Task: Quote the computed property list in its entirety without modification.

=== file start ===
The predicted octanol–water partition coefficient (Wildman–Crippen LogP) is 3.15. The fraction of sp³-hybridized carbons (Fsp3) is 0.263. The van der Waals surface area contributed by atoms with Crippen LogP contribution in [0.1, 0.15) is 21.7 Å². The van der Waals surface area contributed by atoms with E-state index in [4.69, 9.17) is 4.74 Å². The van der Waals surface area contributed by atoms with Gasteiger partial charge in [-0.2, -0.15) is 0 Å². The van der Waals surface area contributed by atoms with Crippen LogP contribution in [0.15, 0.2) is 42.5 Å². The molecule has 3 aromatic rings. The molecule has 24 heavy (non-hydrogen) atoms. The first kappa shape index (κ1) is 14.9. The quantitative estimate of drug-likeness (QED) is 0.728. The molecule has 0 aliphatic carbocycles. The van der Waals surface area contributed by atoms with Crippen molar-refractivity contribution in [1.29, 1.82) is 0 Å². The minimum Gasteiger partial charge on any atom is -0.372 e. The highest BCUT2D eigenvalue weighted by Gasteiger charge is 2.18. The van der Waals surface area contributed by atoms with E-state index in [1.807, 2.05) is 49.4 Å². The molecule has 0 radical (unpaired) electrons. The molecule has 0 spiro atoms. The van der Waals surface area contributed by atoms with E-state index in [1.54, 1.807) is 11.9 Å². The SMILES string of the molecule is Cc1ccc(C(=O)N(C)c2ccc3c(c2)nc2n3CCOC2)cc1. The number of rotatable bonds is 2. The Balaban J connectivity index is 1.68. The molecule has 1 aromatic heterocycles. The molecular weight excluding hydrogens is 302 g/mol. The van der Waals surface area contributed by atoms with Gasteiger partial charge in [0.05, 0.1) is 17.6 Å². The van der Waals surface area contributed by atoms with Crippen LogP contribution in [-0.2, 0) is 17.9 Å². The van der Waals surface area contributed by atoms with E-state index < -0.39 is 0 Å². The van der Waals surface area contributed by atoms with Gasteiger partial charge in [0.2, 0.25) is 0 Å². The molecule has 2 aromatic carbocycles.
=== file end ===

The predicted octanol–water partition coefficient (Wildman–Crippen LogP) is 3.15. The fraction of sp³-hybridized carbons (Fsp3) is 0.263. The van der Waals surface area contributed by atoms with Crippen LogP contribution in [0.1, 0.15) is 21.7 Å². The van der Waals surface area contributed by atoms with E-state index in [4.69, 9.17) is 4.74 Å². The van der Waals surface area contributed by atoms with Gasteiger partial charge in [-0.2, -0.15) is 0 Å². The van der Waals surface area contributed by atoms with Crippen LogP contribution in [0.15, 0.2) is 42.5 Å². The molecule has 3 aromatic rings. The molecule has 24 heavy (non-hydrogen) atoms. The first kappa shape index (κ1) is 14.9. The quantitative estimate of drug-likeness (QED) is 0.728. The molecule has 0 aliphatic carbocycles. The van der Waals surface area contributed by atoms with Crippen molar-refractivity contribution in [1.29, 1.82) is 0 Å². The minimum Gasteiger partial charge on any atom is -0.372 e. The highest BCUT2D eigenvalue weighted by Gasteiger charge is 2.18. The van der Waals surface area contributed by atoms with E-state index in [1.807, 2.05) is 49.4 Å². The molecule has 0 radical (unpaired) electrons. The molecule has 0 spiro atoms. The van der Waals surface area contributed by atoms with E-state index in [1.54, 1.807) is 11.9 Å². The SMILES string of the molecule is Cc1ccc(C(=O)N(C)c2ccc3c(c2)nc2n3CCOC2)cc1. The number of rotatable bonds is 2. The Balaban J connectivity index is 1.68. The molecule has 1 aromatic heterocycles. The molecular weight excluding hydrogens is 302 g/mol. The van der Waals surface area contributed by atoms with Gasteiger partial charge in [0.05, 0.1) is 17.6 Å². The van der Waals surface area contributed by atoms with Crippen LogP contribution in [-0.2, 0) is 17.9 Å². The van der Waals surface area contributed by atoms with E-state index < -0.39 is 0 Å². The van der Waals surface area contributed by atoms with Gasteiger partial charge in [0.2, 0.25) is 0 Å². The molecule has 2 aromatic carbocycles.